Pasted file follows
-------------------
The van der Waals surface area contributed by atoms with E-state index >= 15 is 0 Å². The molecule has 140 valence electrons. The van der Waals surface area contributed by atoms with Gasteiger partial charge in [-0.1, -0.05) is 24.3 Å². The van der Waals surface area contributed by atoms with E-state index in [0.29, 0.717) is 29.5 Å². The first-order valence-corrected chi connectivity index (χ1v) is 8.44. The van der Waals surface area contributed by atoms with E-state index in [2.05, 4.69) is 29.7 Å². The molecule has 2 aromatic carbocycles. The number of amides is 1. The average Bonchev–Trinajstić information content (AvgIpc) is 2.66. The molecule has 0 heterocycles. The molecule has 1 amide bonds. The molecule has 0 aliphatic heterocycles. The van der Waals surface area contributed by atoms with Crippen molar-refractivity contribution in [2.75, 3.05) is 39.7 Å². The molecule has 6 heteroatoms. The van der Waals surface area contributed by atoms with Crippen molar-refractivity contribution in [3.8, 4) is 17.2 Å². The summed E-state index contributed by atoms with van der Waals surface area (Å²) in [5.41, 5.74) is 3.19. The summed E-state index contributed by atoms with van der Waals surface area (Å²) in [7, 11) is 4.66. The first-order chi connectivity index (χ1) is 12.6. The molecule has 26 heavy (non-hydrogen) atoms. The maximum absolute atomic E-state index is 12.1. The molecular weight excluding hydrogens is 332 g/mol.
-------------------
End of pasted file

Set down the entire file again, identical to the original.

The van der Waals surface area contributed by atoms with E-state index >= 15 is 0 Å². The molecule has 140 valence electrons. The van der Waals surface area contributed by atoms with Gasteiger partial charge in [-0.1, -0.05) is 24.3 Å². The van der Waals surface area contributed by atoms with E-state index in [0.29, 0.717) is 29.5 Å². The first-order valence-corrected chi connectivity index (χ1v) is 8.44. The van der Waals surface area contributed by atoms with E-state index in [2.05, 4.69) is 29.7 Å². The molecule has 2 aromatic carbocycles. The number of amides is 1. The average Bonchev–Trinajstić information content (AvgIpc) is 2.66. The molecule has 0 heterocycles. The molecule has 1 amide bonds. The molecule has 0 aliphatic heterocycles. The van der Waals surface area contributed by atoms with Crippen molar-refractivity contribution in [2.75, 3.05) is 39.7 Å². The molecule has 6 heteroatoms. The van der Waals surface area contributed by atoms with Crippen molar-refractivity contribution in [3.8, 4) is 17.2 Å². The summed E-state index contributed by atoms with van der Waals surface area (Å²) in [5.41, 5.74) is 3.19. The summed E-state index contributed by atoms with van der Waals surface area (Å²) in [7, 11) is 4.66. The first-order chi connectivity index (χ1) is 12.6. The molecule has 26 heavy (non-hydrogen) atoms. The maximum absolute atomic E-state index is 12.1. The molecular weight excluding hydrogens is 332 g/mol.